Thursday, April 5, 2007
Ann Coulter, the outspoken conservative columnist and best-selling polemical author, was found dead this week in her Connecticut home.
She was 63. Local authorities listed the cause of death as “self-inflicted wounds.” She is survived by her pit bull, Pius XII. She had no known friends or parents.
Coulter was the author of five New York Times bestsellers—Godless: The Church of Liberalism (2006); How to Talk to a Liberal (If You Must) (2004); Treason: Liberal Treachery From the Cold War to the War on Terrorism (2003); Slander: Liberal Lies About the American Right (2002); and High Crimes and Misdemeanors: The Case Against Bill Clinton (1998).
Her incendiary quotes (such as, “My only regret with Timothy McVeigh is he did not go to the New York Times building”) and an intense delivery made her a sought-after guest on many national TV shows, including “Hannity and Colmes,” “Scarborough Country” and “The O’Reilly Factor,” and internationally on programs such as “Good Morning Guantanamo,” “Rhodesia Today” and “Hallo! Kro-magnons.”
Coulter, who established herself as a darling in conservative corridors with her tireless baiting of liberals, advocates of human rights and men who throw a baseball like John Edwards, was best-known for her aggressive debating style and ready command of fictional statistics. Coulter was also the champion of previously debunked theories and discredited political movements, reviving creationism, segregationism, isolationism and McCarthyism and blending them into a philosophical smoothie she dubbed “Americanism.”
Post 9-11, Coulter departed from her years-long fascination with the Inter-office relationship between a sitting president and a kneeling intern. The publication of Slander: Liberal Lies About the American Right, broadened her reading public to include religious snake-handlers, skinheads, Florida Cubans and the late Roy Cohn. In her final book Godless: The Church of Liberalism, Coulter was subjected to criticism for her castigation of the widows of 9/11, having written: “These broads are millionaires, lionized on TV and in articles about them, reveling in their status as celebrities. I’ve never seen people enjoying their husbands’ deaths so much.”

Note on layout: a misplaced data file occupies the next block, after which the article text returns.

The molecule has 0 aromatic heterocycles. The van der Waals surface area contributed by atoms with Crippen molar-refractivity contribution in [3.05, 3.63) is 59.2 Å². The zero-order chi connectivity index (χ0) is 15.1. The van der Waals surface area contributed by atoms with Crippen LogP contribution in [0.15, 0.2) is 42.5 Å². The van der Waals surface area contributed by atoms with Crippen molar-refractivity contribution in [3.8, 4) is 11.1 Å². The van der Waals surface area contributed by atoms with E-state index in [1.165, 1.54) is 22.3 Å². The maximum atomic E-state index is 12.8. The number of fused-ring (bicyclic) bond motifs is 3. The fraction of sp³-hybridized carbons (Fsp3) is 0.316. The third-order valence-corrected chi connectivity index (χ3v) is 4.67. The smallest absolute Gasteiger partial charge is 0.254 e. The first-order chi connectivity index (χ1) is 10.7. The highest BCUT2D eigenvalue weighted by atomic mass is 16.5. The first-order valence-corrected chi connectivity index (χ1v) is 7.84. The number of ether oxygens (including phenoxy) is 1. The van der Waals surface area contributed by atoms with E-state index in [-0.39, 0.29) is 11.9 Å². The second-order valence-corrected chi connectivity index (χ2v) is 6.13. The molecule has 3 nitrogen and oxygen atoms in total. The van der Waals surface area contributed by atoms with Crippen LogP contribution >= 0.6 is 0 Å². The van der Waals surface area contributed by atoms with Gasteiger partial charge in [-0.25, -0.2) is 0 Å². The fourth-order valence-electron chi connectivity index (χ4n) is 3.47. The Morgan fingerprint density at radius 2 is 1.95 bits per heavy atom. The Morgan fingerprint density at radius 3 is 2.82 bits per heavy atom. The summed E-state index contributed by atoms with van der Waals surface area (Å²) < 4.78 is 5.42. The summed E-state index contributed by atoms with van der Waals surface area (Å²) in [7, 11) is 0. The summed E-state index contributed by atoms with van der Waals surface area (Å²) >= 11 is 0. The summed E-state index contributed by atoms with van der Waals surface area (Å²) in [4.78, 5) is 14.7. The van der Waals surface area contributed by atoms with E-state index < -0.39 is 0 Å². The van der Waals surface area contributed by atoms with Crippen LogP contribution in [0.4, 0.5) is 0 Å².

Coulter later apologized for her statement, explaining that she had never met Candy Spelling.
Godless was also found by literary critics to contain “textbook plagiarism.” Coulter was accused of lifting numerous passages from the San Francisco Chronicle, a Planned Parenthood publication, and a newspaper in Portland, Maine—each approximately the length of a television sound bite. Coulter defended herself against these charges on national television, in a statement she borrowed liberally from an early Josef Goebbels speech.
Coulter’s last public appearance was as a pallbearer at the funeral of Generalissimo Alfredo Strossner, the former dictator of Paraguay.
The terms of Coulter’s will leaves a portion of her estate to the Anti-Islamo-Fascist Boys Club. The remainder will go to “that hunky moneylender in the big black hat, the only Jew who ever put America first,” Jack Abramoff, to be used expressly on behalf of his criminal defense.
In accordance with the will of the people, Coulter will be buried ten feet deep in a locked and bound coffin.
STANLEY MIESES is a regular contributor to Time Out New York. This article first appeared in Old Trout, a journal “on media matters and the collapse of any distinction between fact and fiction.”